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Apple pays ireland taxes based on the laws on the books. Nothing wrong there. EU determines Ireland passed a tax law that is against the rule. Okay then, force Ireland to change their tax law. return to the beginning - Apple pays ireland taxes based on the laws on the books. This would all seem reasonable.

The only part that seems off to me is if EU says to apple that even though they paid per law, they are changing the law retroactively and now Apple owes back taxes and fines. That would be wrong IMO.
 
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cube

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Apple pays ireland taxes based on the laws on the books. Nothing wrong there. EU determines Ireland passed a tax law that is against the rule. Okay then, force Ireland to change their tax law. return to the beginning - Apple pays ireland taxes based on the laws on the books. This would all seem reasonable.

The only part that seems off to me is if EU says to apple that even though they paid per law, the are changing the law retroactively and now Apple owes back taxes and fines. That would be wrong IMO.
If the tax deal Ireland proposed is against EU rules, it is an erroneous application of the law, so Apple receives a tax adjustment. Normal.
 
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Mousse

macrumors 68020
Apr 7, 2008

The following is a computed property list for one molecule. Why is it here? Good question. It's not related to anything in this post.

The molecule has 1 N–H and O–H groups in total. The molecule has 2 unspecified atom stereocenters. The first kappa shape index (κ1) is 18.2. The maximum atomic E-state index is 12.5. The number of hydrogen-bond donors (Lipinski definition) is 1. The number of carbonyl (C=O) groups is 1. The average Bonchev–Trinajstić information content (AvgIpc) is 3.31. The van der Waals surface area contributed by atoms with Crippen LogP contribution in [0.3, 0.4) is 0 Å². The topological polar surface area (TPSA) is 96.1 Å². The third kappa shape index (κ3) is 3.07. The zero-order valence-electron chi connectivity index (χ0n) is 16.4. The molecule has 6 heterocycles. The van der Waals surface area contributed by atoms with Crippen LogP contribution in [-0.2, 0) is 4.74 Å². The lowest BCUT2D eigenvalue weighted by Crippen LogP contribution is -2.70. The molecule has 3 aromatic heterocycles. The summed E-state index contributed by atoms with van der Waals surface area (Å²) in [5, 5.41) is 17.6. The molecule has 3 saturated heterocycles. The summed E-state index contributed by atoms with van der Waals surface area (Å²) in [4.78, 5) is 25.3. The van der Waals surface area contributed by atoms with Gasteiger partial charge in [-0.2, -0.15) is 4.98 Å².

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God forbid they pay taxes like the rest of us.
They pay less taxes because they can afford the world's best bean counters who can navigate the tax code and make use of every loophole and deduction.

Apple insists that it is the largest taxpayer in the world and pays every cent of tax it owes under current laws.
Loopholes. The millions spent on hiring world class accountants is a good investment.:p
 

Schranke

macrumors 6502a
Apr 3, 2010
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Can the EU force a European country on deciding how the taxes should be structured? Honest question.
The EU can not tell how the % on taxes should be in that country.

The problems comes when a country starts giving a discount ie substituting the company.
To my understanding this is what happened with apple in Ireland.

There is also a lot of other ways money can be moved around within eu making it easier to mask income and pay less taxes.
 

bbeagle

macrumors 68040
Oct 19, 2010
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But a SUB-2% tax rate for one of the biggest, richest and most successful companies on the planet though is neither reasonable nor fair to your employees, who get taxed way beyond that.
Agreed. But change the laws then.

Apple hasn't broken any laws. I agree that the laws should change and from that point onward Apple (and all the other companies that use this) should pay the higher taxes.
 

cube

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Agreed. But change the laws then.

Apple hasn't broken any laws. I agree that the laws should change and from that point onward Apple (and all the other companies that use this) should pay the higher taxes.
The EU is not saying that Apple broke the rules, but that Ireland did.
 

xDKP

macrumors 65832
Feb 27, 2011
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If you make billions abroad, you get taxed abroad. If you make billions at home, you get taxed at home.

In a reasonable manner - of course!

But a SUB-2% tax rate for one of the biggest, richest and most successful companies on the planet though is neither reasonable nor fair to your employees, who get taxed way beyond that.
How does Apple's corporate tax have ANYTHING to do with the employees personal income tax? Yeah, nothing and no parallel can be drawn without looking foolish

That said, if they obey the law and paw their share, it's in their right to minimise the tax payments, and quite frankly their duty to the share holders to optimise the tax (again within the law)...